John Feehery: Speaking Engagements


Fixers and Breakers

Posted on July 19, 2011
There are two kinds of politicians.

Fixers come into office to fix things. They seek to fix problems for their constituents, fix the legislative process and fix government.

Breakers come into office to break things. They seek to take down the political order, break up the status quo and destroy icons.

Fixers occupy the political middle on both the left and the right. They like to work within the system, they don’t demonize their opponents; they tend to be workhorses who find the media a necessary, but tedious evil.

Breakers occupy the political fringes on both the left and the right. They hate the current system. They hate their opponents. They tend to be show horses who use the media to carry their message.

Breakers can become fixers, but fixers rarely become breakers.

Newt Gingrich was a breaker. Denny Hastert was a fixer.

John Boehner is a fixer. Nancy Pelosi was a breaker.

Both Bush’s were fixers, as was Bill Clinton. Ronald Reagan and Barack Obama started as breakers. Franklin Roosevelt campaigned as a fixer, became a breaker when he took the White House (his Hundred Days was a prime example of how the breaker operates) but became a fixer during the Second World War.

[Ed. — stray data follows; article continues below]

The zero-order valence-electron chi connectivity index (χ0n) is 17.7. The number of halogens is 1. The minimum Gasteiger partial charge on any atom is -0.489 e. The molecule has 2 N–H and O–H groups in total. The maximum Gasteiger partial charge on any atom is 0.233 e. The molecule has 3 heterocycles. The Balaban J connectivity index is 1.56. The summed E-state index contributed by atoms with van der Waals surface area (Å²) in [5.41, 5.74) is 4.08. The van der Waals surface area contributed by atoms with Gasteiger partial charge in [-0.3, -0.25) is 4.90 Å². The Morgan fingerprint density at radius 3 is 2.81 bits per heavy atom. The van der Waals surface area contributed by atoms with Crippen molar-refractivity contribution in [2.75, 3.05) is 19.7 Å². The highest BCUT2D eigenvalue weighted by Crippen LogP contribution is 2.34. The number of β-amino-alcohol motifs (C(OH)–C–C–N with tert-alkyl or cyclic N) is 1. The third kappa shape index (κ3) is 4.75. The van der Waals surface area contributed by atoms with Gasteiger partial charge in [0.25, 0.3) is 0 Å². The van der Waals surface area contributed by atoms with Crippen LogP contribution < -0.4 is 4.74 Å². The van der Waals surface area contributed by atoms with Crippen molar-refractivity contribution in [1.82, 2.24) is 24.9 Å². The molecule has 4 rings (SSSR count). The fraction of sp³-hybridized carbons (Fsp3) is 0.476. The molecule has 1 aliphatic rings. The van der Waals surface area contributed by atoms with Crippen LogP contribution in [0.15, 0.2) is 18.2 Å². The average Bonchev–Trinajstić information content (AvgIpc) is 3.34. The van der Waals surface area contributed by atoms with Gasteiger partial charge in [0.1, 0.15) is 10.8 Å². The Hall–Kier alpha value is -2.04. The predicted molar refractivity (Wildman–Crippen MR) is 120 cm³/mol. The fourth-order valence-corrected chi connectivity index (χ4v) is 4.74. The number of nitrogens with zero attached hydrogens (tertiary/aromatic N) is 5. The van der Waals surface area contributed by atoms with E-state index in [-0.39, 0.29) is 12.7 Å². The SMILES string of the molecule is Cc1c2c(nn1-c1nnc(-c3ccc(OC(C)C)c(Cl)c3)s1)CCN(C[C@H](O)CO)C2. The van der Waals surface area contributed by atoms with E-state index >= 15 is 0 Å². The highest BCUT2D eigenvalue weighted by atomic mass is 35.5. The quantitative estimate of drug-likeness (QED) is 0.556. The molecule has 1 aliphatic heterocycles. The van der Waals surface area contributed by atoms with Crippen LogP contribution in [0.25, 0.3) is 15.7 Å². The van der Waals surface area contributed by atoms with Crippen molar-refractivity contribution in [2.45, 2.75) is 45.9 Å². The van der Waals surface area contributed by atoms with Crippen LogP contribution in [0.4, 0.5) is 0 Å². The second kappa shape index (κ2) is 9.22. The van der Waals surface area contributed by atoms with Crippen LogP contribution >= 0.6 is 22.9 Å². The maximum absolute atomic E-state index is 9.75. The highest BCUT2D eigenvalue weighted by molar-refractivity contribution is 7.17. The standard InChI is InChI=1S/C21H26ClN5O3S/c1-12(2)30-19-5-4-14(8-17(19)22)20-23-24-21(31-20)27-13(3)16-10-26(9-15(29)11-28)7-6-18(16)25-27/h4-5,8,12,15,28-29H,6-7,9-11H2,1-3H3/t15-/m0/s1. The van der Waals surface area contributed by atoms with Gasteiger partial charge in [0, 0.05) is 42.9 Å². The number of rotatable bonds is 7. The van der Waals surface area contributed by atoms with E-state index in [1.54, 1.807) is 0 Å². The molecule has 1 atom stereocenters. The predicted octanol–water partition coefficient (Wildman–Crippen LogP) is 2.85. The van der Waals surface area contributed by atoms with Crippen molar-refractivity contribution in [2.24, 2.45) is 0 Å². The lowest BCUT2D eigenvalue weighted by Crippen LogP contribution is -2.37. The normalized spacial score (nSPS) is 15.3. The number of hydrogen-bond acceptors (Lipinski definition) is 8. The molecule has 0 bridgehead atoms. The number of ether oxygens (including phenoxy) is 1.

Thomas Paine was a breaker. So was Patrick Henry. George Washington was a fixer.

Boehner has his hands full with a bunch of breakers in his Republican Conference. The Tea Party Caucus is full of breakers. Not only do they reject the status quo. They reject the very idea of common sense assumptions about basic economics and legislative procedure. They don’t think we have to raise our debt limit (a fairly common occurrence since 1917), and they think that they can jam the balanced budget amendment down the throats of Democrats who have no interest in passing a BBA.

Fixers try to make the status quo better. Breakers want to smash the status quo.

Fixers believe in political evolution. Breakers believe in revolution.

Michele Bachmann, Sarah Palin, Ron Paul and Hermann Cain are breakers. Mitt Romney, Tim Pawlenty, Haley Barbour, Mitch Daniels and Jon Huntsman are fixers.

Robespierre was a breaker. Napoleon was a fixer.

Fixers and breakers are both necessary to an evolving political process. To paraphrase Thomas Jefferson, a little revolution now and then is a good thing. But if all we have is revolution, we will never make any progress. Fixers are the folks who actually make the system work. Breakers keep the system honest.

Barack Obama campaigned as a breaker. He represented a sharp break from the past. What the country needs today is not another breaker. It needs somebody to fix what Obama broke, restore faith in our political system and our political class, and give inject some confidence in the future.

Obama will campaign as a fixer this time around. So will Mitt Romney.